OSLO, Aug 6 (Reuters) - Norway’s accelerating house price growth are giving cause for “unease” and some banks are loosening lending standards which may need to be addressed, the head of the financial regulator told business daily Dagens Naeringsliv on Wednesday.
“Household debt is still rising more quickly than disposable income,” Morten Baltzersen, the head of the Financial Supervisory Authority (FSA) told the paper.
Norwegian property prices are rising once again after a dip late in 2013 and growth could accelerate further.
Prices were up 2.6 percent in July compared with a year earlier and the annual growth rate could potentially pick up to 6 percent, defying expectations at the start of the year for fall, Real Estate Norway said on Tuesday.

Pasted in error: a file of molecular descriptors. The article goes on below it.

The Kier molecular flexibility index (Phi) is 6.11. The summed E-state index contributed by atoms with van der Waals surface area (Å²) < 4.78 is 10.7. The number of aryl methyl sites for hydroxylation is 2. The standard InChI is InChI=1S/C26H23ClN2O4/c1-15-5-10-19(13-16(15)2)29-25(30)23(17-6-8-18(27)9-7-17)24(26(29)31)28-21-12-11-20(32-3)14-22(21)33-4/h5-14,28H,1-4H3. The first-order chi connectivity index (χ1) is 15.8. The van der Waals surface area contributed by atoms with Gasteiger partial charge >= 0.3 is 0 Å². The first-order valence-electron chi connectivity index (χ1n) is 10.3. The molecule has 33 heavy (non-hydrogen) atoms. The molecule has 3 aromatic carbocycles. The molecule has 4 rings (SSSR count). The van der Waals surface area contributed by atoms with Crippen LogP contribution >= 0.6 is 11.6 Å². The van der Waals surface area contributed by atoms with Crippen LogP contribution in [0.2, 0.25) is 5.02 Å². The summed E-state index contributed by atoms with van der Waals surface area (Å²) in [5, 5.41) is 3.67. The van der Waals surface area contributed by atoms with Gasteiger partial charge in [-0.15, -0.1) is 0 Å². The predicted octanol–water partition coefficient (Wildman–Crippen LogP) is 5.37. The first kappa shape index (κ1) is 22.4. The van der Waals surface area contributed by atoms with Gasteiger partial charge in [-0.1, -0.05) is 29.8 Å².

The IMF last year warned that real estate in Norway could be as much as 20 percent overvalued and regulators have tried for years to cool the market with measures that included requiring bigger downpayments from buyers and forcing banks to hold more capital.
“(The growth rate) may indicate that banks have eased their lending standards somewhat and that they have increased their ambitions for growth in the home mortgage market,” Baltzersen said. “The FSA monitors the development and is considering measures that can contribute to moderating the growth in household debts.” (Reporting by Terje Solsvik)